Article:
Before the emergence of new visual culture products the relationship between student and teacher was well defined. The teacher possessed relevant canonical knowledge which could be communicated to students.
The majority of practitioners in art education are still working within this mental framework. As a result most staff meetings revolve around the question: ‘How can we motivate our students, avoid the frequent vacant stares during lecture time and improve badly written essays?’ For quite some time now we have recognized the gap between ‘Generation Analogue’ and ‘Generation Digital’.
The focus on new modes of delivery rests on the idea that art education practitioners should enter and familiarize themselves with students’ visual spaces in order to experience the visual culture that surrounds them. Only then will they be able to communicate the close link between traditional visual culture products and current ones. This approach is still based on the ‘magisterial’ mode of teaching though, where the educator presumes to achieve knowledge through intellectual engagement rather than experiential osmosis. It does not acknowledge the fact that ‘Generation Digital’ has internalized this culture whereas ‘Generation Analogue’ can never gain this kind of embodied understanding.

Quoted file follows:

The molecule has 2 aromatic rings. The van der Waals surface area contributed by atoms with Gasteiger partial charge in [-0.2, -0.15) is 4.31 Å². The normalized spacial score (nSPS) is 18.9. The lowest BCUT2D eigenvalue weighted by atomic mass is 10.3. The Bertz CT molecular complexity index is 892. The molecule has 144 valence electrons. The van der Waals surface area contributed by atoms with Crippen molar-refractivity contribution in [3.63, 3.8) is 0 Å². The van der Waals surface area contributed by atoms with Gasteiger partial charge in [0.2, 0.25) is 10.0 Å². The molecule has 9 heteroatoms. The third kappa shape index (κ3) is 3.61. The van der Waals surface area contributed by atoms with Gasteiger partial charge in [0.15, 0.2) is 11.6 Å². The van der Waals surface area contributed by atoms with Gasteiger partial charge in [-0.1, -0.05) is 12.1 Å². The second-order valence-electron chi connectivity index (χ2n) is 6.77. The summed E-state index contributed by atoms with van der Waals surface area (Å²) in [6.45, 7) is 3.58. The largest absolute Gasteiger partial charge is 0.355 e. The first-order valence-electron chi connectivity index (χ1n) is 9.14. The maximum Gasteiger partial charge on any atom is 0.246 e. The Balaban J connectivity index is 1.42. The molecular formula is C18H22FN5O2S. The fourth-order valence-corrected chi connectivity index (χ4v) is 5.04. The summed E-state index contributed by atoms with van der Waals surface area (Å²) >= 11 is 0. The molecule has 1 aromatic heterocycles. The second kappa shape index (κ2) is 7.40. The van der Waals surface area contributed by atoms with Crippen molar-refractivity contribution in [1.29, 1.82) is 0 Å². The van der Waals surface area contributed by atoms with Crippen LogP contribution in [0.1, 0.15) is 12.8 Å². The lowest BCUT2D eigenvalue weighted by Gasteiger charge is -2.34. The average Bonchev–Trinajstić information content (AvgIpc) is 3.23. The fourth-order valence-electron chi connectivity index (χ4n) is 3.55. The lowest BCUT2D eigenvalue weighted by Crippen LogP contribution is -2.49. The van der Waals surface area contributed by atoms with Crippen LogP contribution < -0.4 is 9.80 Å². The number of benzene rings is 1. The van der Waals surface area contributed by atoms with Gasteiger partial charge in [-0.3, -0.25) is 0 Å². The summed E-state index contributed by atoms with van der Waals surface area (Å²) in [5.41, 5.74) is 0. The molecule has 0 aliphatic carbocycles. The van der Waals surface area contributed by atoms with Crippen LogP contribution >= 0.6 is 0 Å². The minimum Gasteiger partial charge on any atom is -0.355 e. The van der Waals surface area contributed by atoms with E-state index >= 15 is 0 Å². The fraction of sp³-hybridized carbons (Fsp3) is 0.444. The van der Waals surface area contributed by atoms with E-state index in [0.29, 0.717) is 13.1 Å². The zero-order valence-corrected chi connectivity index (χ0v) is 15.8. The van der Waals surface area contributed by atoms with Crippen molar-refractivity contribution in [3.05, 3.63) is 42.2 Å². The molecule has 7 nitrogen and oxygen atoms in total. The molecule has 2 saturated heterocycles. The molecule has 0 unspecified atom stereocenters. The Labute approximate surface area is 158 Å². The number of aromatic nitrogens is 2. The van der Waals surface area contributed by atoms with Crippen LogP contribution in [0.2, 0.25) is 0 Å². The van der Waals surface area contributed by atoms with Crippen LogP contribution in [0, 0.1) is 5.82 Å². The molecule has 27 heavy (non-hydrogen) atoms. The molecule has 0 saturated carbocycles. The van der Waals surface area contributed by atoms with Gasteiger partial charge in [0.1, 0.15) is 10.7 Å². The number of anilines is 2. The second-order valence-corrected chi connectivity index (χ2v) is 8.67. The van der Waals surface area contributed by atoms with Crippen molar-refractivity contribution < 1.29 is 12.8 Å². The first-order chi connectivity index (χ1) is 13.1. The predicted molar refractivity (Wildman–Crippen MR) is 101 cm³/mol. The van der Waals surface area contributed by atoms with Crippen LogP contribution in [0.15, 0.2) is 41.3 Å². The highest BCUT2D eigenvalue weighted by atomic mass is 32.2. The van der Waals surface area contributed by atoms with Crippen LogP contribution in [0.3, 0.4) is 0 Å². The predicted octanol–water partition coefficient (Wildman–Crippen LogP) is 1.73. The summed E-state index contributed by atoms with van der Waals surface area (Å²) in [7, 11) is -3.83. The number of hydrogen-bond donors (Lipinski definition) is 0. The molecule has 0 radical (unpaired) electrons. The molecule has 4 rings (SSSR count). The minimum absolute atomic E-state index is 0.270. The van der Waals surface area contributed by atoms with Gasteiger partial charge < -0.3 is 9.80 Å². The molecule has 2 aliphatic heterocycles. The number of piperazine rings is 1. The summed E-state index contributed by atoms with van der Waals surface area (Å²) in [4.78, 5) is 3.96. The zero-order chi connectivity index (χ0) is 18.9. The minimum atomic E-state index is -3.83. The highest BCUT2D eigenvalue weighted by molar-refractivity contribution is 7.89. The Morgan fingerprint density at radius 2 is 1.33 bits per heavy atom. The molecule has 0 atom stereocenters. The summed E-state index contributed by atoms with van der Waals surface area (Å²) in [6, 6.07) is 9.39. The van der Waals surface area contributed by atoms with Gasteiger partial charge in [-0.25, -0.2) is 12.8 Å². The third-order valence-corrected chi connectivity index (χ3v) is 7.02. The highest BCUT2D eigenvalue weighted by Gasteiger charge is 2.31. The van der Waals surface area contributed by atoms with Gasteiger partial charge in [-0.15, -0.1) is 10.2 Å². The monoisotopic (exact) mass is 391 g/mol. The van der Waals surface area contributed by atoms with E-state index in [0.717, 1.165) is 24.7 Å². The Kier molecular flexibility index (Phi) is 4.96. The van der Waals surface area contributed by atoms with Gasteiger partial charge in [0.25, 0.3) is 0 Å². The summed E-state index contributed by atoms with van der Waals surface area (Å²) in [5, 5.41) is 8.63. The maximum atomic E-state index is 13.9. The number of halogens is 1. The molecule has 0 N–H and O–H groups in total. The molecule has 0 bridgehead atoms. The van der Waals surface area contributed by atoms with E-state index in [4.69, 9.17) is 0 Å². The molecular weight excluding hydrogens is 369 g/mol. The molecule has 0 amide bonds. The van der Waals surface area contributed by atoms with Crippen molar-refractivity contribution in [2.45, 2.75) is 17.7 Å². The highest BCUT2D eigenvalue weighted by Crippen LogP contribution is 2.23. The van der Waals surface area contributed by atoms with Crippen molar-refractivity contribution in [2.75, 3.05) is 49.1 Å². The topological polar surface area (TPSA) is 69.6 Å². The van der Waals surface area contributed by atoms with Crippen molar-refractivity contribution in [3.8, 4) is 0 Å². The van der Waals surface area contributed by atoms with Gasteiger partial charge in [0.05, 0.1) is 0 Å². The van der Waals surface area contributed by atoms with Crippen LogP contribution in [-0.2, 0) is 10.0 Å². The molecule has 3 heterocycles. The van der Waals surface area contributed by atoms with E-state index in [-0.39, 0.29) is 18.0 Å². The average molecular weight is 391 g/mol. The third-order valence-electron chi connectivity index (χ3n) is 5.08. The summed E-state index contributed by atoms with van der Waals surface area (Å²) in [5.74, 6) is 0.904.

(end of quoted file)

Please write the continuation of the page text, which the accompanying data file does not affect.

Applying Bakhtin’s concept of dialogue I will present an approach to art education which celebrates the difference in engagement with visual culture products and recognizes the value of remaining on the threshold of each other’s visual culture domain where shared engagement is by invitation only. A teacher who is willing to admit ignorance can initiate a dialogue and inspire students. It is in this particular space of distance and mutual respect that embodied learning can take place.
The paper aims to provide theoretical background and suggestions for utilizing the ‘threshold space’ in classroom teaching.
|Keywords:||Visual Culture Products, Art Education, Bakhtin|
Lecturer in Contemporary Art Theory and History, School of Media Arts, Wintec Waikato Institute of Technology, Hamilton, Waikato, New Zealand
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